James Taylor, who emerged in the early 1970s as a star of the singer-songwriter movement, is coming to New Zealand next month.
Taylor has spent much of the past few decades on the road, and despite this it hasn’t palled and he says his heart sings when he’s heading out on tour.
“I get very excited about hitting the road, and particularly about travelling to the other side of the world and finding my audience there. It really is the main appeal, the main reward of a life in music.”
The writer of classics such as ‘Fire and Rain’, ‘Carolina On My Mind’ and ‘Sweet Baby James’, he says bringing them to an audience after all these years is still a pleasure.
“When you put them in front of an audience and when you feel the response that you get to a familiar song, that the audience knows and loves, then it has an energy to it – you can’t beat it.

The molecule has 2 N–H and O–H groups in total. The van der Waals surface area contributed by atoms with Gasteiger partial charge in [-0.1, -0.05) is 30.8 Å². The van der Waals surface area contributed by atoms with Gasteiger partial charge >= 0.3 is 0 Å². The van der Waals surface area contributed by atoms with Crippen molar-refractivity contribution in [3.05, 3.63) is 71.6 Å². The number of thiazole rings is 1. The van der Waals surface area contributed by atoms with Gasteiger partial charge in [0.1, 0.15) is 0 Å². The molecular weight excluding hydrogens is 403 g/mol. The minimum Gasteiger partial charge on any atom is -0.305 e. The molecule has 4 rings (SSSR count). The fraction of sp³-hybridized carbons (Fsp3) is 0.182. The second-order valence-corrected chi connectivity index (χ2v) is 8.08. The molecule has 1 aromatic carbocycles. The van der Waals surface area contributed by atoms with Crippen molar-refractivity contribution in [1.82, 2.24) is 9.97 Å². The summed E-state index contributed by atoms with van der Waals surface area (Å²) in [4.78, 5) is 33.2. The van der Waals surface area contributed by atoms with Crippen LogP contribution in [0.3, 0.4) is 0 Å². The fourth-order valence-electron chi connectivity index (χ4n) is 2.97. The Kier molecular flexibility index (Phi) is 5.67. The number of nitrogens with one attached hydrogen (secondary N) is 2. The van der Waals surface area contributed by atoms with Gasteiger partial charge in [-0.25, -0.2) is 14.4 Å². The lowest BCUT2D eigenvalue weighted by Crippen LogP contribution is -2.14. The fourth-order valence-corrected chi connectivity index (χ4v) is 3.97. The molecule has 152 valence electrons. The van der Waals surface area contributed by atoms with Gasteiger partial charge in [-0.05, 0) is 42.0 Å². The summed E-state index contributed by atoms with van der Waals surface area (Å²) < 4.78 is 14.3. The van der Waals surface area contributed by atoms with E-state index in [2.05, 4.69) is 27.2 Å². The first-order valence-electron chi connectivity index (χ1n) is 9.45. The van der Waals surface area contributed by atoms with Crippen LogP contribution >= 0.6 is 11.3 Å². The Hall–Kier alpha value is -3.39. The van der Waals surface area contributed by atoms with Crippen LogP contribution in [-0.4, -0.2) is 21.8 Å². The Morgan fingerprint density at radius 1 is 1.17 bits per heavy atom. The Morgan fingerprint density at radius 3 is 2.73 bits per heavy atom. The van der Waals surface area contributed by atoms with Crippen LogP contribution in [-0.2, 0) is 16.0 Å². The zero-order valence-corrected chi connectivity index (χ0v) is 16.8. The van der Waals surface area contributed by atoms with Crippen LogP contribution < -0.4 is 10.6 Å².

“It reanimates it for me, it takes me back to where I was when I wrote the song. I oftentimes find myself re-experiencing the things that caused the song to come into existence in the first place.”
Some themes in his songs are perennial Taylor says - his parents, conflict, touring and his recovery from drug addiction.
“Since the early 80s I’ve been writing recovery songs, songs about my recovery from addiction - that’s a theme that I keep coming back to.”
And an ongoing theme of spirituality is ever-present, he says.
“My problem is that I have too many religions, I believe in all of them, but I still have strongly spiritual side.”
Cutting his teeth as a musician during the 1960s folk boom, five-time Grammy Award winner and inductee into both the Songwriter and Rock & Roll Hall's of Fame, Taylor told Lynn Freeman he’s grateful to have learnt the ropes in simpler times.
“I think it was an exceptionally good time to be a musician.
“The popularity of folk music and the fact there were so many clubs and cafes to get in front of an audience you just needed a guitar and a voice and it was a very accessible form.”
And the demise of the record business makes it hard for contemporary artists find an audience, he says.
“In my day if you could get a record deal your chances of having a career were good. There no longer is that sort of record business to support and promote and make new artists.”
James Taylor is playing Vector Arena on Saturday 4 February and Napier’s Church Road winery on the 5 February.